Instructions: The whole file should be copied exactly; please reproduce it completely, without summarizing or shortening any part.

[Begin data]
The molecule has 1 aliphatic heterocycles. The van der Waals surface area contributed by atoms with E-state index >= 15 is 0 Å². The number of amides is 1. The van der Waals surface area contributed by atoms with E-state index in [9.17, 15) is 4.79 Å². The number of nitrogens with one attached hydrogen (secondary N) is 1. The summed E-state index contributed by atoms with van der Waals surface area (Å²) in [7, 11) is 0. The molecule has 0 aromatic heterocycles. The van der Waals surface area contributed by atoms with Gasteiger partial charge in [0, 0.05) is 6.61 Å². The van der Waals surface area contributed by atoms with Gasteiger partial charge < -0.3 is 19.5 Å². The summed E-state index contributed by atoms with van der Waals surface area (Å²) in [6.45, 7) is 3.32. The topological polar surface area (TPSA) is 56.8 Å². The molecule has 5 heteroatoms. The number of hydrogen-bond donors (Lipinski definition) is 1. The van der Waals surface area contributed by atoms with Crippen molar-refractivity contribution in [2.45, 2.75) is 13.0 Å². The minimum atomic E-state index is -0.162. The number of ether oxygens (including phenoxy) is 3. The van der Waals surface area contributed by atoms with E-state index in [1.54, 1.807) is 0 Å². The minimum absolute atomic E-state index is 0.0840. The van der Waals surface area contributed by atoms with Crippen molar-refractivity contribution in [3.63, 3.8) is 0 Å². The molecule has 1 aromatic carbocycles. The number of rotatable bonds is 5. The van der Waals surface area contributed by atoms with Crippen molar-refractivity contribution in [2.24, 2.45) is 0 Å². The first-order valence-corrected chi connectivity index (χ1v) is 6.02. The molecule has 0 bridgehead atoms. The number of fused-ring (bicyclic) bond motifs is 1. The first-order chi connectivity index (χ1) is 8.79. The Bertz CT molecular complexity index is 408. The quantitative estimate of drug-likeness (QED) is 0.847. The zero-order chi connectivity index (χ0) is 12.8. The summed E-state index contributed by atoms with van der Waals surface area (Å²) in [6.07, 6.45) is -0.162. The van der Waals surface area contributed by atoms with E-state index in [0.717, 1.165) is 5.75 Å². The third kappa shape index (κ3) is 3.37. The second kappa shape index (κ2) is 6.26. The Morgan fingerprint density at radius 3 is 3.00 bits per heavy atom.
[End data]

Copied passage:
The molecule has 1 aliphatic heterocycles. The van der Waals surface area contributed by atoms with E-state index >= 15 is 0 Å². The number of amides is 1. The van der Waals surface area contributed by atoms with E-state index in [9.17, 15) is 4.79 Å². The number of nitrogens with one attached hydrogen (secondary N) is 1. The summed E-state index contributed by atoms with van der Waals surface area (Å²) in [7, 11) is 0. The molecule has 0 aromatic heterocycles. The van der Waals surface area contributed by atoms with Gasteiger partial charge in [0, 0.05) is 6.61 Å². The van der Waals surface area contributed by atoms with Gasteiger partial charge < -0.3 is 19.5 Å². The summed E-state index contributed by atoms with van der Waals surface area (Å²) in [6.45, 7) is 3.32. The topological polar surface area (TPSA) is 56.8 Å². The molecule has 5 heteroatoms. The number of hydrogen-bond donors (Lipinski definition) is 1. The van der Waals surface area contributed by atoms with Crippen molar-refractivity contribution in [2.45, 2.75) is 13.0 Å². The minimum atomic E-state index is -0.162. The number of ether oxygens (including phenoxy) is 3. The van der Waals surface area contributed by atoms with E-state index in [1.54, 1.807) is 0 Å². The minimum absolute atomic E-state index is 0.0840. The van der Waals surface area contributed by atoms with Crippen molar-refractivity contribution in [3.63, 3.8) is 0 Å². The molecule has 1 aromatic carbocycles. The number of rotatable bonds is 5. The van der Waals surface area contributed by atoms with Crippen molar-refractivity contribution in [2.24, 2.45) is 0 Å². The first-order valence-corrected chi connectivity index (χ1v) is 6.02. The molecule has 0 bridgehead atoms. The number of fused-ring (bicyclic) bond motifs is 1. The first-order chi connectivity index (χ1) is 8.79. The Bertz CT molecular complexity index is 408. The quantitative estimate of drug-likeness (QED) is 0.847. The zero-order chi connectivity index (χ0) is 12.8. The summed E-state index contributed by atoms with van der Waals surface area (Å²) in [6.07, 6.45) is -0.162. The van der Waals surface area contributed by atoms with E-state index in [0.717, 1.165) is 5.75 Å². The third kappa shape index (κ3) is 3.37. The second kappa shape index (κ2) is 6.26. The Morgan fingerprint density at radius 3 is 3.00 bits per heavy atom.